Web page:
Marchánt Davis plays the leader of a radical but comically harmless group ensnared by bumbling FBI agents in “The Day Shall Come.” (Film4 Productions)

Marchánt Davis plays the leader of a radical but comically harmless group ensnared by bumbling FBI agents in “The Day Shall Come.” (Film4 Productions)

FBI satire lacks bite in oddly tame ‘The Day Shall Come’

British filmmaker Chris Morris’ latest doesn’t measure up to “Four Lions,” his bracing send-up of jihadists.

Everything’s just a little overly familiar in “The Day Shall Come,” a satire with a few too many targets at its disposal.

Chief among its topics is that intelligence agencies tend to trip over their own feet in their eagerness to entice bad guys into bad deeds. Here, an FBI sting escalates out of control.

A chipper young FBI agent (Anna Kendrick) convinces her boss, the Miami bureau chief (Denis O’Hare, recently of “Late Night”), to set up a local militia leader. She’s noticed a few YouTube videos featuring the sermons of Moses Al Shabazz (Marchánt Davis), the self-proclaimed prophet of a group called Star of Six.

It’s true, Moses calls for the overthrow of the white power structure. He and his followers greet each other with the catchphrase, “Black Santa prevail,” which isn’t exactly “Power to the people,” but has a certain zing.

The Star of Six has only a half-dozen or so members, including Moses’ increasingly impatient wife (Danielle Brooks, from “Orange Is the New Black”). They’re all about to be evicted from their Miami compound, which means Moses must find money, fast — leaving him vulnerable to a sting operation.

There’s a problem, though. The FBI’s undercover operation wants Moses to sign off on accepting a cache of guns from a fictional arms dealer — an undercover operative pretending to be from Al Qaeda (or maybe ISIS, nobody’s too sure).

But Moses is strictly anti-violence. This puts a crimp in the FBI’s plans to sting, somebody, anybody, with terrorist leanings.

The story spirals into a zany saga of rival sting operations and a plan to unleash fake nuclear devices. The plot includes a white-supremacist group whose leader is played by comedian Jim Gaffigan, and a talking horse that advises Moses on his strategy.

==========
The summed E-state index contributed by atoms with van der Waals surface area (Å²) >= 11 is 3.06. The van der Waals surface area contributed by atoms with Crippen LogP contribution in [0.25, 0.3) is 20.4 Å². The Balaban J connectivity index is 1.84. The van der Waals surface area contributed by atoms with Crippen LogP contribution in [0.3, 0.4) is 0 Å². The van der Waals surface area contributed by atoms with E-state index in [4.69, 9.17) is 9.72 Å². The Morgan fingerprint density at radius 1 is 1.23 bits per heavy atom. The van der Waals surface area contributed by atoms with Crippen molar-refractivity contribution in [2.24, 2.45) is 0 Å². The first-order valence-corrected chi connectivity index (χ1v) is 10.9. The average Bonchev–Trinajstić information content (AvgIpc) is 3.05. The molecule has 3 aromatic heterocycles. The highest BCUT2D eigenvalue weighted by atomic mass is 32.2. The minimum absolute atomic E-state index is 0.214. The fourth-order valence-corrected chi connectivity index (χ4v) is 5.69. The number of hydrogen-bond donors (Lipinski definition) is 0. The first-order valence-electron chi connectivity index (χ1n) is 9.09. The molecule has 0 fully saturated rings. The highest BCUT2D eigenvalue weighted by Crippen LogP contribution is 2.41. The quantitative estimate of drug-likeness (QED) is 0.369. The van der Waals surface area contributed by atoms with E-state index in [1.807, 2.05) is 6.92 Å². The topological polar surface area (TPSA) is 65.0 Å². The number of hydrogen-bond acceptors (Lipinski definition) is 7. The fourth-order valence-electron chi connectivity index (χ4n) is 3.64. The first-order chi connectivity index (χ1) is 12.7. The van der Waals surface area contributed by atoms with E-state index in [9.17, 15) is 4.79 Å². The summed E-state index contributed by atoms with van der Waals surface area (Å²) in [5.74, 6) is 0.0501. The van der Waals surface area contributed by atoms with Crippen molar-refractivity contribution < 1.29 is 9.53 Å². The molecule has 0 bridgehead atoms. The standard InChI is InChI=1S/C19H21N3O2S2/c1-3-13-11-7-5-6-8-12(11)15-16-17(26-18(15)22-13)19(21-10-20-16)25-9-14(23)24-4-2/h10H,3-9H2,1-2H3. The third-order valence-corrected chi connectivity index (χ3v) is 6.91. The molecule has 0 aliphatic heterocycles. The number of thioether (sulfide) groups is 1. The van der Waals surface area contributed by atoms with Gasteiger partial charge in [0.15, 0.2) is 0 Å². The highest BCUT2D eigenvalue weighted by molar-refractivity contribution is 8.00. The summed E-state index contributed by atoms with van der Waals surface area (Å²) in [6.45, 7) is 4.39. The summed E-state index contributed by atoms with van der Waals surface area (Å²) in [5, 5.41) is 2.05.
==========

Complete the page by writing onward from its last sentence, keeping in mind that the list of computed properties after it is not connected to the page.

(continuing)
“The Day Shall Come” is directed by Chris Morris, a British comedian best known in the U.S. for his 2010 film “Four Lions.” That piece of slapstick, about a bumbling crew of suicide bombers, had a cruel edge that perfectly suited its subject.

The new film seems tamer in every way. Maybe it’s the softer style of American satire affecting Morris’ attack, or maybe the Star of Six is a weaker target. Moses and his congregation are silly, but they seem like a harmless group of fantasists, not really worthy of our trouble.

Newcomer Marchánt David has an amusingly befuddled look, and Kendrick and O’Hare display their usual crack timing. And yet most of the jokes are just a tad overstated, slightly pushed with winks or eye-rolls, as though Morris didn’t trust the audience to pick them up.

At the very end, “The Day Shall Come” has a serious moment, where it dares to draw blood. But for the most part, this comic grenade fails to detonate.

“The Day Shall Come” (2½ stars)

Some hapless Miami FBI agents (Anna Kendrick and Denis O’Hare) plot multiple sting operations to snare a comically harmless militia leader (Marchánt David). The satire, from British director Chris Morris (“Four Lions”), is curiously tame, and the main target is unworthy of this kind of attack.

Rating: Not rated; probably R for language, subject matter

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